The 10-3 decision from the 4th Circuit Court kept in place nationwide orders from two district judges that had blocked the president's revised decree. His order aimed to restrict new immigrants and travelers from six majority-Muslim nations.
All 10 judges in the majority were Democratic appointees. The three Republican appointees dissented.
Although the decision was another sweeping defeat for the president and his lawyers, it clears the way for them to take the issue to the Supreme Court, where a conservative majority gives them a better chance of prevailing. The procedural status of the case could allow the high court to hear at least a partial appeal rapidly, perhaps this spring.
In a statement, Atty. Gen.
"The President is not required to admit people from countries that sponsor or shelter terrorism, until he determines that they can be properly vetted and do not pose a security risk to the United States," Sessions said. "President Trump's executive order is well within his lawful authority to keep the nation safe."
Thursday's decision was the latest in which Trump's words formed the core of the case against him.
In issuing the limited travel ban, Trump said the temporary restrictions were needed because of the threat of terrorists arriving from countries including Libya, Somalia, Sudan and Yemen. The judges in the majority said they did not believe that was true purpose behind the executive order.
Trump's order "speaks with vague words of national security, but in context drips with religious intolerance, animus and discrimination," Chief Judge Roger L. Gregory wrote. He said the order conflicts with the 1st Amendment's ban on "laws respecting an establishment of religion."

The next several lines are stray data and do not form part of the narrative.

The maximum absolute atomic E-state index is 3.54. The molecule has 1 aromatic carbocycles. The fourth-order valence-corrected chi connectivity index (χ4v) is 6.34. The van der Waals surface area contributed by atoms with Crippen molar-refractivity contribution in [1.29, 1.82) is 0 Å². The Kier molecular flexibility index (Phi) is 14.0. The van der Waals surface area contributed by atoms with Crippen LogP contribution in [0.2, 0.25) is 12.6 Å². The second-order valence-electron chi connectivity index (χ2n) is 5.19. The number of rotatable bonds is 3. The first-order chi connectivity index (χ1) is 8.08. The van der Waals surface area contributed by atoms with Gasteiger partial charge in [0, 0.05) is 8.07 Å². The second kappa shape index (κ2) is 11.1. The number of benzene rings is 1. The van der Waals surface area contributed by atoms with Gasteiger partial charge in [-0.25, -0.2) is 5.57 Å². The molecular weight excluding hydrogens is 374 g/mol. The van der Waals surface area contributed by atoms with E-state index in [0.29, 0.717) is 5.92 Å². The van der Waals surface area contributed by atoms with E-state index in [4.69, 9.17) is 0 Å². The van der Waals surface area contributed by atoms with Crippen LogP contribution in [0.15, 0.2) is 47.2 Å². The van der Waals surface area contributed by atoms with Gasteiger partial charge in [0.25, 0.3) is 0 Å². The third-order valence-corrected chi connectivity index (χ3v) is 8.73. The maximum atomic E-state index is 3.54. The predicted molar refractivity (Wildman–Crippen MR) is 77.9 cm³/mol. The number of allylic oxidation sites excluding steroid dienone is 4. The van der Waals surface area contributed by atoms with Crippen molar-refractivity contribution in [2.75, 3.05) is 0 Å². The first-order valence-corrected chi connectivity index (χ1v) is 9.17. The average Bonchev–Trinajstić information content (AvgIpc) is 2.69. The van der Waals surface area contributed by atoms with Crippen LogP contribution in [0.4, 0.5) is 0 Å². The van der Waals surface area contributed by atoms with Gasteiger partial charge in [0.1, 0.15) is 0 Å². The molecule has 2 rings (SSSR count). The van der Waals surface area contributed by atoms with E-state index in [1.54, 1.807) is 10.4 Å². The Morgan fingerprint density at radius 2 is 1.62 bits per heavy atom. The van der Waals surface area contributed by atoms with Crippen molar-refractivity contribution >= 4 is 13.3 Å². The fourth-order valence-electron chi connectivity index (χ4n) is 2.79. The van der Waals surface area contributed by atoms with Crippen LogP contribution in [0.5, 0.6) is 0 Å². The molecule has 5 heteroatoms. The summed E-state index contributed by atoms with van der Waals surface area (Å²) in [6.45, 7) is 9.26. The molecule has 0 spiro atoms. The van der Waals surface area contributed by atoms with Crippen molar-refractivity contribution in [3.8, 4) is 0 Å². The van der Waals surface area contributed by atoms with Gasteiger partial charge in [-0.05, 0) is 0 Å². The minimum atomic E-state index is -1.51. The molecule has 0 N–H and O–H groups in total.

"Congress granted the President broad power to deny entry to aliens, but that power is not absolute," he wrote. "It cannot go unchecked when, as here, the President wields it through an executive edict that stands to cause irreparable harm to individuals across this nation."
Much of Gregory's opinion recited statements from candidate Trump, including his call for a "total and complete shutdown of Muslims entering the United States" as well as comments since his election that blamed Muslims for the threat of terrorism.
Those "statements, taken together, provide direct, specific evidence of what motivated" the travel order, Gregory wrote: "President Trump's desire to exclude Muslims from the United States."
That impermissible motivation tainted both the original version of the order, which Trump issued during his first week in office, and a revised version issued in early March, the court said.
The three dissenters faulted the majority for ignoring Supreme Court rulings that called for deference to presidential authority over immigration.
Judge Paul Niemeyer, an appointee of President George H.W. Bush, also derided the majority for "fabricating a new proposition of law" that allows judges to use campaign statements to decide on the president's actions in office.
"The Supreme Court surely will shudder at the majority's adoption of this new rule that has no limits or bounds — one that transforms the majority's criticisms of a candidate's various campaign statements into a constitutional violation," he wrote.